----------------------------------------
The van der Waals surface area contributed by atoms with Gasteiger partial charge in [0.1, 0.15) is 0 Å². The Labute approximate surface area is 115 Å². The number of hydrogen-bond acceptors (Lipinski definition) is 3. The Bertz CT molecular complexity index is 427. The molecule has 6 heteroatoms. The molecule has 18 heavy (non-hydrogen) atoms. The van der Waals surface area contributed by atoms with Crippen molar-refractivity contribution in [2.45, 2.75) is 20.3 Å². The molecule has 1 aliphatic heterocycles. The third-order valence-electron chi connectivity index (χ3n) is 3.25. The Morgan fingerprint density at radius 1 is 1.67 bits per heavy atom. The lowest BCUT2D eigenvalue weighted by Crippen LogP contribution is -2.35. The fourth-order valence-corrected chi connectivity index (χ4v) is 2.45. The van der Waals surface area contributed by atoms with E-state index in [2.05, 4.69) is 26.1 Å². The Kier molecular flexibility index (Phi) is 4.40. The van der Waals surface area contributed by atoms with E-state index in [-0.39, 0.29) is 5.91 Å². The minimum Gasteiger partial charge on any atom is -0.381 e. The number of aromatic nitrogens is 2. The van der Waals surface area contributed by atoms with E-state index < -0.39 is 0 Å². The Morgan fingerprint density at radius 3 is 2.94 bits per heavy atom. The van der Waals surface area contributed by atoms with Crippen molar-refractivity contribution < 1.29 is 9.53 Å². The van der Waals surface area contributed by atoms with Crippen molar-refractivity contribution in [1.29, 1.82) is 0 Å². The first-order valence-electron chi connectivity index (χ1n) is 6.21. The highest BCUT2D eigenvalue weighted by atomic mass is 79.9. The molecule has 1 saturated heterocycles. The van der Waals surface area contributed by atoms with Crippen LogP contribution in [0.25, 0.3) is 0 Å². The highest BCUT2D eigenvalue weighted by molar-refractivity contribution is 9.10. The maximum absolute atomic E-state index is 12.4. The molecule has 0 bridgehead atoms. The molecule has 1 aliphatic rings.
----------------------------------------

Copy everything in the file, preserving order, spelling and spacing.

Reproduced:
The van der Waals surface area contributed by atoms with Gasteiger partial charge in [0.1, 0.15) is 0 Å². The Labute approximate surface area is 115 Å². The number of hydrogen-bond acceptors (Lipinski definition) is 3. The Bertz CT molecular complexity index is 427. The molecule has 6 heteroatoms. The molecule has 18 heavy (non-hydrogen) atoms. The van der Waals surface area contributed by atoms with Crippen molar-refractivity contribution in [2.45, 2.75) is 20.3 Å². The molecule has 1 aliphatic heterocycles. The third-order valence-electron chi connectivity index (χ3n) is 3.25. The Morgan fingerprint density at radius 1 is 1.67 bits per heavy atom. The lowest BCUT2D eigenvalue weighted by Crippen LogP contribution is -2.35. The fourth-order valence-corrected chi connectivity index (χ4v) is 2.45. The van der Waals surface area contributed by atoms with E-state index in [2.05, 4.69) is 26.1 Å². The Kier molecular flexibility index (Phi) is 4.40. The van der Waals surface area contributed by atoms with E-state index in [-0.39, 0.29) is 5.91 Å². The minimum Gasteiger partial charge on any atom is -0.381 e. The number of aromatic nitrogens is 2. The van der Waals surface area contributed by atoms with E-state index < -0.39 is 0 Å². The Morgan fingerprint density at radius 3 is 2.94 bits per heavy atom. The van der Waals surface area contributed by atoms with Crippen molar-refractivity contribution < 1.29 is 9.53 Å². The van der Waals surface area contributed by atoms with Crippen molar-refractivity contribution in [1.29, 1.82) is 0 Å². The first-order valence-electron chi connectivity index (χ1n) is 6.21. The highest BCUT2D eigenvalue weighted by atomic mass is 79.9. The molecule has 1 saturated heterocycles. The van der Waals surface area contributed by atoms with Crippen LogP contribution in [0.25, 0.3) is 0 Å². The highest BCUT2D eigenvalue weighted by molar-refractivity contribution is 9.10. The maximum absolute atomic E-state index is 12.4. The molecule has 0 bridgehead atoms. The molecule has 1 aliphatic rings.